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IBM says Quantum Computers don’t have to be big

by on15 June 2023

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IBM says that Quantum computers do not have to be very large to tackle some prickly issues of computation.

Biggish Blue Boffins say they have devised a method to manage the unreliability of quantum computers in a way that would lead to reliable, valuable answers which do not require computers the size of a bus.

Dorit Aharonov, a professor of computer science at the Hebrew University of Jerusalem who was not involved with the research said that IBM has showed an important step in that direction of making progress towards serious quantum algorithmic design.

While researchers at Google in 2019 claimed that they had achieved "quantum supremacy" -- a task performed much more quickly on a quantum computer than a conventional one -- IBM's researchers say they have achieved something new and more practical, if more modestly named.

IBM Quantum VP Jay Gambetta said "We're entering this phase of quantum computing that I call utility. A team of IBM boffins who work for Dr. Gambetta described their results in a paper published on Wednesday in Nature.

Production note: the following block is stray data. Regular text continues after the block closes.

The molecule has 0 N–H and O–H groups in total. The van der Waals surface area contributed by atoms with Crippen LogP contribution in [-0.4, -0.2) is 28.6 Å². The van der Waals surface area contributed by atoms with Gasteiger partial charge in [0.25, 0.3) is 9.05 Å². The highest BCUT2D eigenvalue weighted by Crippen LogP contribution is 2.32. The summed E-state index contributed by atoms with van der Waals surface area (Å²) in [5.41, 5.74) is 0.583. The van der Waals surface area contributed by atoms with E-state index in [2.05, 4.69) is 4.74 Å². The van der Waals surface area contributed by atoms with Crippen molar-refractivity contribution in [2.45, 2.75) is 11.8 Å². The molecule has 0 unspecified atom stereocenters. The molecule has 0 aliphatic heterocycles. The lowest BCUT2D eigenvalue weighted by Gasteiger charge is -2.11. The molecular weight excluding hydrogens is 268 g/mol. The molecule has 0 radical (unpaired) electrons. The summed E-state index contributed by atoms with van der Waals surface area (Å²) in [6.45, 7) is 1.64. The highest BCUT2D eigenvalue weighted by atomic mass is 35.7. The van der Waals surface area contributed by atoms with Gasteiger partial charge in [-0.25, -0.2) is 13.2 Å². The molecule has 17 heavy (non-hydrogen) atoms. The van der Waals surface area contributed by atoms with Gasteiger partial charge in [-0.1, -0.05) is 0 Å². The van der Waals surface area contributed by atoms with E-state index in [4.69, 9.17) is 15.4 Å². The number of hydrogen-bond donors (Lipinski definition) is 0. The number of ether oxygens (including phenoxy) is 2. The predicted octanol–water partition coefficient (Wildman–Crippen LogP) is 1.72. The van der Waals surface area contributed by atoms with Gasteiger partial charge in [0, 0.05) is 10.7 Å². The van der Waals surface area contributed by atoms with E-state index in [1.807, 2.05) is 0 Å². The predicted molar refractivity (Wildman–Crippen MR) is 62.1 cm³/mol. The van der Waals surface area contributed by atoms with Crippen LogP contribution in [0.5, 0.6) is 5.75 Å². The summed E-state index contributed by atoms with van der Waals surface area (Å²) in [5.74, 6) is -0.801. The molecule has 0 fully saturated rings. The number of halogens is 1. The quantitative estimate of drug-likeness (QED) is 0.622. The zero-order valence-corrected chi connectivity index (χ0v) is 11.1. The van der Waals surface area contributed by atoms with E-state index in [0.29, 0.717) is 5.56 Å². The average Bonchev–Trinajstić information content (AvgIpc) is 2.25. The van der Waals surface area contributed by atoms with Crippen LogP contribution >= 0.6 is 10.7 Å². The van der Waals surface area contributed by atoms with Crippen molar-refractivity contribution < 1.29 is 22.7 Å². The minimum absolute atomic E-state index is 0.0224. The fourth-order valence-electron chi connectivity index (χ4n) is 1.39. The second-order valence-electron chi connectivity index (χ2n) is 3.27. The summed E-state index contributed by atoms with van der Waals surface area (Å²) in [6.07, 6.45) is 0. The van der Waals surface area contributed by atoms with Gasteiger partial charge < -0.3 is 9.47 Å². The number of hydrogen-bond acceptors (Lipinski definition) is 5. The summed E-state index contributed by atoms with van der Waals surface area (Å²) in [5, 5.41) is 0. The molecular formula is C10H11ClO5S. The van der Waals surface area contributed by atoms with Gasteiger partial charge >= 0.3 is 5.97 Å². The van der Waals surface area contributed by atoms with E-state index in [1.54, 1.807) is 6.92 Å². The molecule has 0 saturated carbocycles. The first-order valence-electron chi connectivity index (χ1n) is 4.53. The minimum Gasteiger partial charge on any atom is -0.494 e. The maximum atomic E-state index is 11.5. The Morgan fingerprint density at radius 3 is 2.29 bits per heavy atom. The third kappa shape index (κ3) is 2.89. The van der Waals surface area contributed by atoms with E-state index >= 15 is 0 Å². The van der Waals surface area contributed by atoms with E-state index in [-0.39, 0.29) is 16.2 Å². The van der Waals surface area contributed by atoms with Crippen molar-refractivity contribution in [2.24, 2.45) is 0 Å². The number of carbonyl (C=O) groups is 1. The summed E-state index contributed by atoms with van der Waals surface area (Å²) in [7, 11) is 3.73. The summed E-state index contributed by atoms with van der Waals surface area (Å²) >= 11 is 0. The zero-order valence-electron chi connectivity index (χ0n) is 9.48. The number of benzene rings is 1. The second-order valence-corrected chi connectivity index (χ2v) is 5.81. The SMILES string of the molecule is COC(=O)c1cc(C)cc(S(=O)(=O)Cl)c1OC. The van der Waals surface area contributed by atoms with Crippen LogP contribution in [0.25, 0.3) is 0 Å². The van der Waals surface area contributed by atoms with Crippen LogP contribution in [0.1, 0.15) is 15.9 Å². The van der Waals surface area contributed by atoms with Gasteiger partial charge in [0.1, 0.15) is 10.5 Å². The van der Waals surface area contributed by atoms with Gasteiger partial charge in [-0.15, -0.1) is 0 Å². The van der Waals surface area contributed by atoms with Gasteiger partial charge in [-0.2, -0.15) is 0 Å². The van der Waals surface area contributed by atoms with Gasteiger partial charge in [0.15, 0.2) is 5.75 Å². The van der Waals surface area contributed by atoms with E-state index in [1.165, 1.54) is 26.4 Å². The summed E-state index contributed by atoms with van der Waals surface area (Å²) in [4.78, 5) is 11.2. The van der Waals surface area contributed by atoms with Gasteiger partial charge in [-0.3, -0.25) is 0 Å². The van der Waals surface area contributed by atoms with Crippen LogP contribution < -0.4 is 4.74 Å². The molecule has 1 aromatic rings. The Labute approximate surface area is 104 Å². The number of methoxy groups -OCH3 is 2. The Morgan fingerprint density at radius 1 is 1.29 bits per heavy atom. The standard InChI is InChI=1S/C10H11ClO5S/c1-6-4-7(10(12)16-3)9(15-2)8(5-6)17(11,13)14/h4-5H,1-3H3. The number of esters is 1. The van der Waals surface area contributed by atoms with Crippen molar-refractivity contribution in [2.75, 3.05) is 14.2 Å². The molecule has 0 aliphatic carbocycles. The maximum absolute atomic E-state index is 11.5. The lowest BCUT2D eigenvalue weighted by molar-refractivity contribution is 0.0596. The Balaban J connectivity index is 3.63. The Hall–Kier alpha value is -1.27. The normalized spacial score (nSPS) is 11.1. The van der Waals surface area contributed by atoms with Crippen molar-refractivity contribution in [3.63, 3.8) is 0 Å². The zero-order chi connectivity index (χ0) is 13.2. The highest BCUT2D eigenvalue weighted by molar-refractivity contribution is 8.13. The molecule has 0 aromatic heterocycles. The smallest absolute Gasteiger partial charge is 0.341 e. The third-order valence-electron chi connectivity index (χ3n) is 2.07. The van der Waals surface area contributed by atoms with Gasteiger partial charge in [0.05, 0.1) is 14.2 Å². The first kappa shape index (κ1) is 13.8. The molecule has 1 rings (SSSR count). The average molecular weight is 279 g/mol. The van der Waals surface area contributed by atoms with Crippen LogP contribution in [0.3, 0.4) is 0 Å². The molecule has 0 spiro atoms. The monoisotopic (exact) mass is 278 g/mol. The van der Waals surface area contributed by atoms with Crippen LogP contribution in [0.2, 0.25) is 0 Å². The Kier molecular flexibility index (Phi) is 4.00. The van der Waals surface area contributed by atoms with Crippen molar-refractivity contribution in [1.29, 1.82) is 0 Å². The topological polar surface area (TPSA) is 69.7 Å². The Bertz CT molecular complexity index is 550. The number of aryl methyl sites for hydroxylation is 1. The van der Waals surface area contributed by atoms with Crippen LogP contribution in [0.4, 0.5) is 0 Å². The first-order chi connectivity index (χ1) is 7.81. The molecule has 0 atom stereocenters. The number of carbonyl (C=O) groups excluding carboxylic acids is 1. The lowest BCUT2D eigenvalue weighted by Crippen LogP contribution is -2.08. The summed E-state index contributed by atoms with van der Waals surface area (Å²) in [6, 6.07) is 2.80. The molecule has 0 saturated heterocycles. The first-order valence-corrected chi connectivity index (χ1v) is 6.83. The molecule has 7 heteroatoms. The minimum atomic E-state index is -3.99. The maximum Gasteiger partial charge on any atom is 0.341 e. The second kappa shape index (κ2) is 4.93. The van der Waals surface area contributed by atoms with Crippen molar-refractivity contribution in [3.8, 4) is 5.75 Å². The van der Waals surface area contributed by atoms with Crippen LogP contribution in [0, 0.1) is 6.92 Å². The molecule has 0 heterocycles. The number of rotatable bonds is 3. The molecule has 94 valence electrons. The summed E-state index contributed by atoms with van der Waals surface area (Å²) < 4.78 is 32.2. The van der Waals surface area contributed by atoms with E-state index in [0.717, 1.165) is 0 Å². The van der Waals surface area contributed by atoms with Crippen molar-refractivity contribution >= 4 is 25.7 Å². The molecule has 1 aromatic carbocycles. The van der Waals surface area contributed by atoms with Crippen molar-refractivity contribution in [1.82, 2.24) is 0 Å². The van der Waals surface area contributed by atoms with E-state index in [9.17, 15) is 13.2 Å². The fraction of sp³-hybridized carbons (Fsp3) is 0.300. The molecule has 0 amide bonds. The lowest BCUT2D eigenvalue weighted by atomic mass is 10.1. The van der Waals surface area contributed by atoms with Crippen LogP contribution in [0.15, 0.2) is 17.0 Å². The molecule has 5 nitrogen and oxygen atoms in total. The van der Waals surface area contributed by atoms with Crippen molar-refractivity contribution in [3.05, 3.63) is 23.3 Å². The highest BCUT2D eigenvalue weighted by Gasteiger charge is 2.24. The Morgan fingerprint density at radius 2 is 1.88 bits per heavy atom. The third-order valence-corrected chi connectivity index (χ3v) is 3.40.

The IBM researchers in the new study performed a different task that interests physicists. They used a quantum processor with 127 qubits to simulate the behaviour of 127 atom-scale bar magnets in a magnetic field that is tiny enough to be governed by quantum mechanics.

A simple system uses the Ising model, which is used to study magnetism. This problem is too complex for a precise answer to be calculated even on the largest, fastest supercomputers. The calculation took less than a thousandth of a second on the quantum computer. Each quantum calculation was unreliable -- fluctuations of quantum noise inevitably intrude and induce errors -- but each calculation was so quick so that it could be checked repeatedly.



Last modified on 15 June 2023
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